Surfer's Ear - One Surfer's Perspective

How Do You Get Surfer's Ear?

There are a few factors that contribute to the bony growth inside your ear, known as Surfer's Ear. One of the most important is the temperature of the water. 

The growth of bone in your ear is a form of protection. The ear is exposed when surfing. In a bid to harbor itself from the elements, the bone starts growing to cover the exposed parts of the ear.

So when the water is cold, the bone tends to grow faster.

These days, most people wear surfing hoods to protect their ears while surfing. This solution does perhaps slow down the growth of surfer's ear, but does little to solve the problem. 

More info on Surfer's Ear  

The Factors That Exacerbate Surfer's Ear

Another factor tied into bone growth is the amount of time you spend in the water. Some people are in the water all day, just relentlessly pushing themselves to get their wave count up. Lucky people who can surf all day, but unlucky for them, this also means accelerated growth of surfer's ear.

One of the methods to quell the bone growth and to slow down the symptoms is by the simple application of the correct ear drops.

Surfer's ear symptoms are plentiful. When the ear is nearly closed, it sometimes traps water in the ear. This water is not harmful, but it tends to make the ear go soggy reasonably quickly, and this soon turns into an infection and a symptom of 'squelching' in your ear canal.

Surfer's ear describes the bone growth as well as the possible infection, including the dirt, sand or ear wax closing the already partially closed ear, resulting in various forms of deafness.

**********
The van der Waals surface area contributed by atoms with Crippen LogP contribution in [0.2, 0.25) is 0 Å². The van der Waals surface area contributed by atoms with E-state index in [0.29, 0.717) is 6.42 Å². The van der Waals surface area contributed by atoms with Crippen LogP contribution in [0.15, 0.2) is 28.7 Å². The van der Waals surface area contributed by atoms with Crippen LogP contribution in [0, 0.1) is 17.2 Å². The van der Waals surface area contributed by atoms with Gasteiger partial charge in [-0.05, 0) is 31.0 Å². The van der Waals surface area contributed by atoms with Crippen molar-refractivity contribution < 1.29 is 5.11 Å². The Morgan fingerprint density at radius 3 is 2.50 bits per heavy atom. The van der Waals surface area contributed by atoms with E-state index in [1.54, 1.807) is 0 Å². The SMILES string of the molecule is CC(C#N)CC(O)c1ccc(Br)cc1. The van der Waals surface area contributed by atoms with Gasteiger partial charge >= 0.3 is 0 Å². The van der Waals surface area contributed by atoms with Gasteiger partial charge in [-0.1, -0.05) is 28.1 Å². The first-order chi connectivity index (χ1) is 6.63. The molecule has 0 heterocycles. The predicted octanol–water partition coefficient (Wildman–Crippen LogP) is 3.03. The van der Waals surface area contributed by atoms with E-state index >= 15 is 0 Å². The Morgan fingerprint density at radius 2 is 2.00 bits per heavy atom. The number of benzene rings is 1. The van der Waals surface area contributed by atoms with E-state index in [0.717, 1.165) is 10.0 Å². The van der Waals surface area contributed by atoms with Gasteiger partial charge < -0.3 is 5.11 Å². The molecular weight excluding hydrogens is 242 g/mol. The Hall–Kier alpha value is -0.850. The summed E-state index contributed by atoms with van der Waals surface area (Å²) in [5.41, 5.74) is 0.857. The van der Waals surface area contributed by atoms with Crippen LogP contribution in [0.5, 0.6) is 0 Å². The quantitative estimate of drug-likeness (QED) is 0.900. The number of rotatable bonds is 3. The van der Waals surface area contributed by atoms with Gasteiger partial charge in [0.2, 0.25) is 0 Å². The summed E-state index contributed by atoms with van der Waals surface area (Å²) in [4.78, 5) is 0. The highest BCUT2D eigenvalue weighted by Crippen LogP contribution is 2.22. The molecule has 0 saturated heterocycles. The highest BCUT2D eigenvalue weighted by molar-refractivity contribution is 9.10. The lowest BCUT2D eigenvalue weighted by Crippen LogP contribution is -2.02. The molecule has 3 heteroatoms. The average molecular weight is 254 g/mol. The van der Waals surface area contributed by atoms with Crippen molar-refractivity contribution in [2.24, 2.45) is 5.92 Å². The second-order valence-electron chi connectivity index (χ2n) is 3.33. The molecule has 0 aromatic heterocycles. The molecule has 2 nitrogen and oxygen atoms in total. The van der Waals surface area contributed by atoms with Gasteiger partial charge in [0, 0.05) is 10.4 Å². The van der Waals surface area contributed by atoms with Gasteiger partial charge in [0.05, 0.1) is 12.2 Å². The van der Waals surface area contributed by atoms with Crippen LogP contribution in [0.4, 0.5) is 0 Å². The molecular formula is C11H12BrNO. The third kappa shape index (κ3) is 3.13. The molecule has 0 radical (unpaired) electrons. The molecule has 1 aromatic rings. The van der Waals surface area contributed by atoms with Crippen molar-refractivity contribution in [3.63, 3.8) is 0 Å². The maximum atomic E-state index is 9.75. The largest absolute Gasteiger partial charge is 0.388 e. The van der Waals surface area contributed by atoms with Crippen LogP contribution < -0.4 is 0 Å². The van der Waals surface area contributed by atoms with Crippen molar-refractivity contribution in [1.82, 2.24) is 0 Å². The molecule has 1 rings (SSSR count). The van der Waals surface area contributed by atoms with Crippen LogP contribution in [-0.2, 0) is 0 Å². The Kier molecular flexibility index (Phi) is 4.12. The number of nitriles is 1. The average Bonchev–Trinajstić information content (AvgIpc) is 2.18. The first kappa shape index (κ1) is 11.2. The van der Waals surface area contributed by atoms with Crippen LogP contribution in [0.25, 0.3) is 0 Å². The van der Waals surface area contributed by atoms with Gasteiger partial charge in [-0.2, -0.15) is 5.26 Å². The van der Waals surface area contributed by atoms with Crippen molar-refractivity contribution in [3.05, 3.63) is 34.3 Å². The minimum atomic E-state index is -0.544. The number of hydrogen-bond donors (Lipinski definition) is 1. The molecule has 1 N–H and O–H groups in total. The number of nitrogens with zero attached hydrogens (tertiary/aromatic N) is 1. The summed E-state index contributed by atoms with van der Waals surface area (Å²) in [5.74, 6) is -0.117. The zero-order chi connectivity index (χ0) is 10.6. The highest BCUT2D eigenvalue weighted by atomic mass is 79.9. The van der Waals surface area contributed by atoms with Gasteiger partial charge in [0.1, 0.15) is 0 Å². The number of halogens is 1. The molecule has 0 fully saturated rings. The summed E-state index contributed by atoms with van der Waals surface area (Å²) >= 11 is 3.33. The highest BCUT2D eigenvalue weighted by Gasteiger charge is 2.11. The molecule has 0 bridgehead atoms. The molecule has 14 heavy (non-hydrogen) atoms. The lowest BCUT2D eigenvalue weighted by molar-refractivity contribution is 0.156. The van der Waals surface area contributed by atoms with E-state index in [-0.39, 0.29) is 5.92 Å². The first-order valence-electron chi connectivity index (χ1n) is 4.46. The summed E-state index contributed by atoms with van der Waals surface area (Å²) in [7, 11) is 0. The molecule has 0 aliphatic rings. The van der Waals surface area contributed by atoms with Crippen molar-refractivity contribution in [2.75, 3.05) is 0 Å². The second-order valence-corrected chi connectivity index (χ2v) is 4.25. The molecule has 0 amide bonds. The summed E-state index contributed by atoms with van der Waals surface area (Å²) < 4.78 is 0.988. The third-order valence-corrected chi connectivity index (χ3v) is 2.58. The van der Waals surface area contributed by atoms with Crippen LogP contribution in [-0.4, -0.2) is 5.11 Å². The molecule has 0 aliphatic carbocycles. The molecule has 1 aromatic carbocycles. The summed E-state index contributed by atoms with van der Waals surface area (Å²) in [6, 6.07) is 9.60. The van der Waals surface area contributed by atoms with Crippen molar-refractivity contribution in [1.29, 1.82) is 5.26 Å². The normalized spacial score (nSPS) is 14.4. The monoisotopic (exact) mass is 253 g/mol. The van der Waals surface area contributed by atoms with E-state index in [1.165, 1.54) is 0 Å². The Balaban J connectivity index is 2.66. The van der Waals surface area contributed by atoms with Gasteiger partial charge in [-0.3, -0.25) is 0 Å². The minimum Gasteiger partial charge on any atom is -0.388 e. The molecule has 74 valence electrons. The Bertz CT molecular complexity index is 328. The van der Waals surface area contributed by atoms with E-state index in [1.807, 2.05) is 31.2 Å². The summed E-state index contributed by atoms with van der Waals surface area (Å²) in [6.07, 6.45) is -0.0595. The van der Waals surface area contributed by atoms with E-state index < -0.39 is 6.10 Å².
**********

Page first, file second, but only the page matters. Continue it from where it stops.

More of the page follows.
Ear infections explained here.

It not uncommon for someone with Surfers Ear to rub sunscreen all over the faces and ears, go for a surf, have a few wipeouts and get some sand or dirt in the ear results in a very simple surfer's ear symptom of being deaf. 

Preventative Methods for Surfer's Ear

An excellent preventative method of keeping surfers ear and the stock standard surfer's ear symptoms at bay is to keep the ear dry. There are several methods of keeping your ear canals dry, including toweling dry, blowing dry, and inserting surfer's ear drops, that dries them from the inside.

Toweling dry is an excellent default, but sometimes it's hard to get far enough inside the ear to effectively dry the ear. People also tend to forget, or to get a little lazy, and not consistently dry the ears out after every swim, bath, surf or shower.

Dry blowing the ears is also a great option, but you need a hairdryer, or a smaller, purpose-built dryer with you at all times. Nowadays you can get them that charge off a car cigarette lighter, but they tend to be expensive, and very few people have them.

Surfers Ear Drops are not infallible, but they are the best method that can be used quickly and consistently at the beach or the pool, or even if you're an open water swimmer having a go in dams or down rivers.

Alcohol Can Help 

The alcohol thins the liquid out, to make it slightly more runny than the water, which enables it to trickle down inside the ear, reaching little hidden droplets of water trapped inside the ear.

Then the Surfers Ear Drops mixes with the trapped water. And after a while the alcohol content in the mix dries out the ear and the trapped water, making the ear as dry as can be.

It's as simple as that to prevent, or delay, surfer's ear surgery.